Unconscious bias: from the responsibility of a single offender to challenging a system or practices

26 February 2024

We are reasonably well aware that on the other side of the Atlantic, Diversity, Equity and Inclusion (DEI) are major societal issues, probably for sociological and historical reasons, with high stakes and legal ramifications.

Exchanges with some of our American colleagues a few months ago in NYC finally convinced us that these issues were not only at the heart of Employment law, but, more surprisingly for us Europeans, also a recurring theme in business law in its entirety. Thus, in corporate law, contract law etc., “DEI” questions are systematically integrated into the services that business law firms offer.

This is not to say that issues of inclusion and non-discrimination are not debated in France, nor that national and European legislation in this area offers employees less protection than in the US.

“DEI” is leading the debate in French Companies ; not systematically a legal issue

However, it must be acknowledged that the intensity of the risk associated with the criminal offence of discrimination is lower in France than in the United States, where American legislation and courts can have devastating financial and reputational effects on companies.

While these issues are obviously present in French courts, they simply occur less frequently; but their media impact is feared by companies, particularly those that have become accustomed to criticizing practices and, as such, are becoming the target of Trade Unions.

In this context, it is very interesting to note an evolution in our case law which, apparently, tends to draw inspiration from North American judicial practices (Canadian National vs action Travail des femmes CN 1987 40 DLR 4e, 193) ; thus, a decision handed down on December 14, 2022 by our “Supreme Court” resorted to the concept of “systemic discrimination”.

This term might lead one to believe that the company wishes to “institutionalize” discriminatory processes among its employees.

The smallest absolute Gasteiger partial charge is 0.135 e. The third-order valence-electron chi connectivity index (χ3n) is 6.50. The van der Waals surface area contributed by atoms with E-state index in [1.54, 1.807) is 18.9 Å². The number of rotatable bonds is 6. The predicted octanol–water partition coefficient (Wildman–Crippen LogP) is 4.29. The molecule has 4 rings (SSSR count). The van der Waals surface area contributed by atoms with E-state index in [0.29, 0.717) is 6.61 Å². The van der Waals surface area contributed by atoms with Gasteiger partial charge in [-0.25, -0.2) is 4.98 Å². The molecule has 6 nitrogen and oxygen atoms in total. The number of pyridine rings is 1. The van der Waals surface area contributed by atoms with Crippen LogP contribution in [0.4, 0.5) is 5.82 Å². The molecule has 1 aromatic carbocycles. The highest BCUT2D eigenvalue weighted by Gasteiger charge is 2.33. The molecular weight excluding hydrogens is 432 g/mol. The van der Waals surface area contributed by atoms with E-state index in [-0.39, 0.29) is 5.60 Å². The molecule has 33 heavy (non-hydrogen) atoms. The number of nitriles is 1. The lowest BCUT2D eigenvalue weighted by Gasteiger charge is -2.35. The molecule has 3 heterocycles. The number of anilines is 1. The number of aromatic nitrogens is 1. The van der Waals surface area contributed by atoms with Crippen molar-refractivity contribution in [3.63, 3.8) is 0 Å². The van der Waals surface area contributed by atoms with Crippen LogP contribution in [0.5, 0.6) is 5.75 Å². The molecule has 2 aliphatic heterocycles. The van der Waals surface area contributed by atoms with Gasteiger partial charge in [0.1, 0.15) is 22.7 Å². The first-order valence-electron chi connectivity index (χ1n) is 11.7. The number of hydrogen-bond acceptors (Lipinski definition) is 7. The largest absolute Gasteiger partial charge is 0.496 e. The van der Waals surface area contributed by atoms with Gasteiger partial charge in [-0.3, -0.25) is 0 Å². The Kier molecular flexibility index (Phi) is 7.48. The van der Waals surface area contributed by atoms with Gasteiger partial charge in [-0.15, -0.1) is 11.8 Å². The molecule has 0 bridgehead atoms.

A methodology based on general statistics

In reality, it is no more than a methodology developed by the judge based on general statistics intended to reveal or not reveal discrimination against an employee by the sheer force of numbers; it is specified that the evidence derived from these statistics can be replicated for the benefit of other people.

While these figures are not intended to provide proof per se, they do open the way to sufficient suspicion, and thus to the employer’s obligation to justify the difference in treatment observed between several employees… which could be nearly impossible in some situations, as the challenged practices may not be conscious at all, but ultimately resulting in a discrimination.

Indeed, while on a criminal law standpoint, a discrimination shall be intentional to characterize an offence, there is no such requirement on a civil standpoint, which is especially interesting in the case of “systemic discrimination”, is the intention being usually non-existent, since it exists as a result of the combination of recruitment, internal promotion, mobility and sociability processes, the sum of which reveals a situation prohibited by law.

Regardless of the employer’s lack of intention or will, the figures are intended to arouse suspicion, and the onus is on the employer to explain the differences in treatment, failing which discrimination will be established.

Above all, combat bias

While it is undoubtedly premature to conclude that there has been a paradigm shift in terms of the recognition of discrimination, the Court’s decision is nonetheless evidence of a real trend whose primary aim is to combat bias such as agism; and there is no doubt that its purpose is to increase the pressure on companies to redouble their vigilance on this issue.